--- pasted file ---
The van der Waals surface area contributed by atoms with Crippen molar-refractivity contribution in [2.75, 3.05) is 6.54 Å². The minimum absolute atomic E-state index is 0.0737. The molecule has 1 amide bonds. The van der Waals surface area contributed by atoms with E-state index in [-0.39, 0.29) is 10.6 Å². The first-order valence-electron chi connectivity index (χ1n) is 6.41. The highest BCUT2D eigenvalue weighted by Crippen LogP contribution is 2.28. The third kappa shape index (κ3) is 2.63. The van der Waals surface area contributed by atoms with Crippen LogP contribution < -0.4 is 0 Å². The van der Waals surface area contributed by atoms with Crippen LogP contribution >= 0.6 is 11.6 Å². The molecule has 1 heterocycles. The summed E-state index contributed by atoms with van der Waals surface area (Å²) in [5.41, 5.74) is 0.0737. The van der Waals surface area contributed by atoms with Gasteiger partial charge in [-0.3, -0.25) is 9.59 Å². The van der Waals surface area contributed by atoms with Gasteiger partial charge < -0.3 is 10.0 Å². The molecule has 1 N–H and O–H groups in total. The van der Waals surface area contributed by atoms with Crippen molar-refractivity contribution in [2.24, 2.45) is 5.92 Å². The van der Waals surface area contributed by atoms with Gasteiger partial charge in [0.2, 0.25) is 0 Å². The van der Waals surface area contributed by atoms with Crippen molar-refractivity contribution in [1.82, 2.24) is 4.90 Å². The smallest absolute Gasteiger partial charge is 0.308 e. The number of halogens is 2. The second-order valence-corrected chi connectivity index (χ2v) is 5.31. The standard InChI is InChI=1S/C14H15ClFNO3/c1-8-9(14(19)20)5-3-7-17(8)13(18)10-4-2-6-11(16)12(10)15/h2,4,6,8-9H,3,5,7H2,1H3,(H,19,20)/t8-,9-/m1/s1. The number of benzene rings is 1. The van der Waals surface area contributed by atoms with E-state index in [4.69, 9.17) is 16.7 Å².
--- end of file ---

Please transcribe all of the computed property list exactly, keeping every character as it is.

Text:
The van der Waals surface area contributed by atoms with Crippen molar-refractivity contribution in [2.75, 3.05) is 6.54 Å². The minimum absolute atomic E-state index is 0.0737. The molecule has 1 amide bonds. The van der Waals surface area contributed by atoms with E-state index in [-0.39, 0.29) is 10.6 Å². The first-order valence-electron chi connectivity index (χ1n) is 6.41. The highest BCUT2D eigenvalue weighted by Crippen LogP contribution is 2.28. The third kappa shape index (κ3) is 2.63. The van der Waals surface area contributed by atoms with Crippen LogP contribution < -0.4 is 0 Å². The van der Waals surface area contributed by atoms with Crippen LogP contribution >= 0.6 is 11.6 Å². The molecule has 1 heterocycles. The summed E-state index contributed by atoms with van der Waals surface area (Å²) in [5.41, 5.74) is 0.0737. The van der Waals surface area contributed by atoms with Gasteiger partial charge in [-0.3, -0.25) is 9.59 Å². The van der Waals surface area contributed by atoms with Gasteiger partial charge < -0.3 is 10.0 Å². The molecule has 1 N–H and O–H groups in total. The van der Waals surface area contributed by atoms with Crippen molar-refractivity contribution in [2.24, 2.45) is 5.92 Å². The van der Waals surface area contributed by atoms with Gasteiger partial charge in [0.2, 0.25) is 0 Å². The van der Waals surface area contributed by atoms with Crippen molar-refractivity contribution in [1.82, 2.24) is 4.90 Å². The smallest absolute Gasteiger partial charge is 0.308 e. The number of halogens is 2. The second-order valence-corrected chi connectivity index (χ2v) is 5.31. The standard InChI is InChI=1S/C14H15ClFNO3/c1-8-9(14(19)20)5-3-7-17(8)13(18)10-4-2-6-11(16)12(10)15/h2,4,6,8-9H,3,5,7H2,1H3,(H,19,20)/t8-,9-/m1/s1. The number of benzene rings is 1. The van der Waals surface area contributed by atoms with E-state index in [4.69, 9.17) is 16.7 Å².